Lucy and Bonbon
Comments, and a Brief Description
“Never before have I read a book that is at once so riveting and so profoundly morally poignant. [Lucy and Bonbon] cuts deeply into the arrogance of human exceptionalism, and presses us to confront our lingering superiority complex.”
Jonathan Balcombe, author of Second Nature: The Inner Lives of Animals and of What a Fish Knows: The Inner Lives of Our Underwater Cousins
“Lucy and Bonbon is a remarkable achievement. Don LePan raises extremely important ethical and philosophical issues, and weaves them into an intriguing story with a page-turning finish.”
Peter Singer, Princeton University / University of Melbourne, author of Animal Liberation, Practical Ethics, and The Most Good You Can Do
“… a fascinating exploration of ideas. The prose is a joy to read and the two main characters are unforgettable. In Bonbon, the ‘hybrid,’ LePan has created a voice that is intelligent, self-aware, empathetic and observant, and the fact that he views humanity from both the inside and outside offers an amazing perspective. Lucy and Bonbon is compulsively readable as it builds to its extraordinary and thought-provoking conclusion.”
Deborah Willis, author of The Dark and Other Love Stories and Vanishing
“I greatly enjoyed Lucy and Bonbon. At first something of a novel of ideas, it turns into an exciting escape drama, with a sting in the tail, a surprise look into the unknown future. It leaves the reader wanting a sequel!”
Richard Dawkins, University of Oxford, author of The Selfish Gene, The Blind Watchmaker, and The God Delusion
“Lucy and Bonbon provocatively pushes against legal definitions of personhood, the notion of scientific objectivity, and the concept of freedom in its exploration of the permeability of the species divide. … LePan’s novel challenges us to occupy the liminal space of the border between human and non-human animal, between new elected President Trump’s United States and Canada, between reason and emotion, and, most importantly, between what is and what might be possible.”
Laura Wright, Western Carolina University, author of Wilderness into Civilized Shapes: Reading the Postcolonial Environment
“Lucy and Bonbon unfolds in intriguing stages, each one with characteristics true to the genre.… A trio of storytelling techniques energizes LePan’s unique tale. Variously breakneck, inquisitive, and literarily playful, Lucy and Bonbon showcases an author who’s as assured with Big Questions as with the nuts and bolts of complex narration.”
The British Columbia Review
“LePan builds to a suspenseful conclusion, keeping the reader guessing until the end. All in all, an interesting, entertaining, and emotionally impactful read.”
The Miramichi Reader
What if humans were able to reproduce with other great apes? What would the hybrid offspring look like? Act like? Think like? And how would humans respond? Are we ready to accept a human-ape hybrid in our midst? Or would such creatures be put under a microscope in a zoo or research facility?
Lucinda Gerson is an outspoken, free-spirited working-class single mother. She has grown up in Comber, just outside Windsor, and her life hasn’t taken her much further than Detroit—that is, not until her more highly educated sister travels to the Congo to work at a great ape research station. After an uncle leaves her some money in his will, Lucy decides to travel the world as well. Lively and unpredictable, she’s the sort of person you might call “one of a kind.”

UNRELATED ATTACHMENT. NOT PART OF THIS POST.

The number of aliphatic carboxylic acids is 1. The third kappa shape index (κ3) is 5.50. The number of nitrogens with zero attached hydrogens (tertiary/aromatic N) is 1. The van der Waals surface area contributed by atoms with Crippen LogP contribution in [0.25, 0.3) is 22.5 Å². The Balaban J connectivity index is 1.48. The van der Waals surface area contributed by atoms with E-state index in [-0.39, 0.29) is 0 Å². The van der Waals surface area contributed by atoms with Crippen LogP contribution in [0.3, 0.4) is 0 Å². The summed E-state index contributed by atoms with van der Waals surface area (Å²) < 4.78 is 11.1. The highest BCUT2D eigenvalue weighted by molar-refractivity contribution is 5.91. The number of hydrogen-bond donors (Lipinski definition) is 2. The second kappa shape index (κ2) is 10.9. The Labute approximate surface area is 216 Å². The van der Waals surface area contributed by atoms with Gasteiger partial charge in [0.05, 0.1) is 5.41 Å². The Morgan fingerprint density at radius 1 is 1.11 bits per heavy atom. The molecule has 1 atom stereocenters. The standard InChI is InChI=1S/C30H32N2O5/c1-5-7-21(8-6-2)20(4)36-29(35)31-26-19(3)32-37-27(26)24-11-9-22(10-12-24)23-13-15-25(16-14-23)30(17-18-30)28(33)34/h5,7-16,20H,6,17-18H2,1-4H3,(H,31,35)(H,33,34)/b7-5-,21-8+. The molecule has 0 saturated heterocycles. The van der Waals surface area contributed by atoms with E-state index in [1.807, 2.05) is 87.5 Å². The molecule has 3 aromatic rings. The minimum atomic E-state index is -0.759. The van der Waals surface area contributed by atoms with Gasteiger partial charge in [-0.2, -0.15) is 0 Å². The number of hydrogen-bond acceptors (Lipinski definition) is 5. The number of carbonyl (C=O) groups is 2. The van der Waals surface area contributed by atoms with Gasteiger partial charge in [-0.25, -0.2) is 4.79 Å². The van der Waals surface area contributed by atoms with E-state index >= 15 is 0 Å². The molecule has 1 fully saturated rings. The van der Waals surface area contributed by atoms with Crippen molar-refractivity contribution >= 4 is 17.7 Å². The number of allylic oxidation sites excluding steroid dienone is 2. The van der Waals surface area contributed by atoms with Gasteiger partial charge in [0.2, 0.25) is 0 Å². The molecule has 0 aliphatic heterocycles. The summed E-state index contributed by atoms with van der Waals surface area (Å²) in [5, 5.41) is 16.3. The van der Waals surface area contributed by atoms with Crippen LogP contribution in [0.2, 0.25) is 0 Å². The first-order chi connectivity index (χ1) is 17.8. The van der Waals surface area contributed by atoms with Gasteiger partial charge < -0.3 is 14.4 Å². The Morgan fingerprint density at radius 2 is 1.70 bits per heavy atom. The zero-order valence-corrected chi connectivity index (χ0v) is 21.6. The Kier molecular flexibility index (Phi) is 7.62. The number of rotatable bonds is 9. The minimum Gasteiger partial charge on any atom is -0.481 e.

Her child Bonbon is quite literally one of a kind.
Lucy and Bonbon tells the story of mother and child, and of the controversy that swirls around them over the course of the child’s first fourteen years. As the story unfolds and young Bonbon begins to yearn for freedom, we are forced to interrogate our society and ourselves: what does it mean to be human? Moving back and forth across the border between Windsor and Detroit, to Toronto, and then west, the novel takes us on an extraordinary (and, as it builds to a taut climax, extraordinarily suspenseful) journey in search of answers. Lucy and Bonbon is a story of freedom and captivity, of love and friendship, of borders and of border crossings, and of what we owe to one another.
about the author:
Don LePan has spent most of his adult life working as a book publisher; he is the founder and CEO of the academic publishing house Broadview Press. He has also worked as a taxi driver, a hospital cleaner, and a secondary school teacher. He holds a BA from Carleton University, an MA from Sussex University, and was awarded an honorary doctorate by Trent University in 2004 for his contributions to academic publishing. Lucy and Bonbon is his third work of fiction. LePan’s non-fiction books include a study of Shakespeare’s plots and of cognitive history, an overview of common errors in English, a glossary of literary terms, and a book on the ethics of English usage.
LePan is also a painter (a solo exhibition of his work was held in Brooklyn in 2008), and has long been active politically, first within the NDP and more recently in the Green Party of Canada. Born in Washington, DC and raised in Ontario, he spent many years as a resident of Calgary, and has lived for briefer periods in New Orleans, Louisiana; Lewes, Sussex; and Murewa, Zimbabwe. Since 2009 his home has been Nanaimo, British Columbia.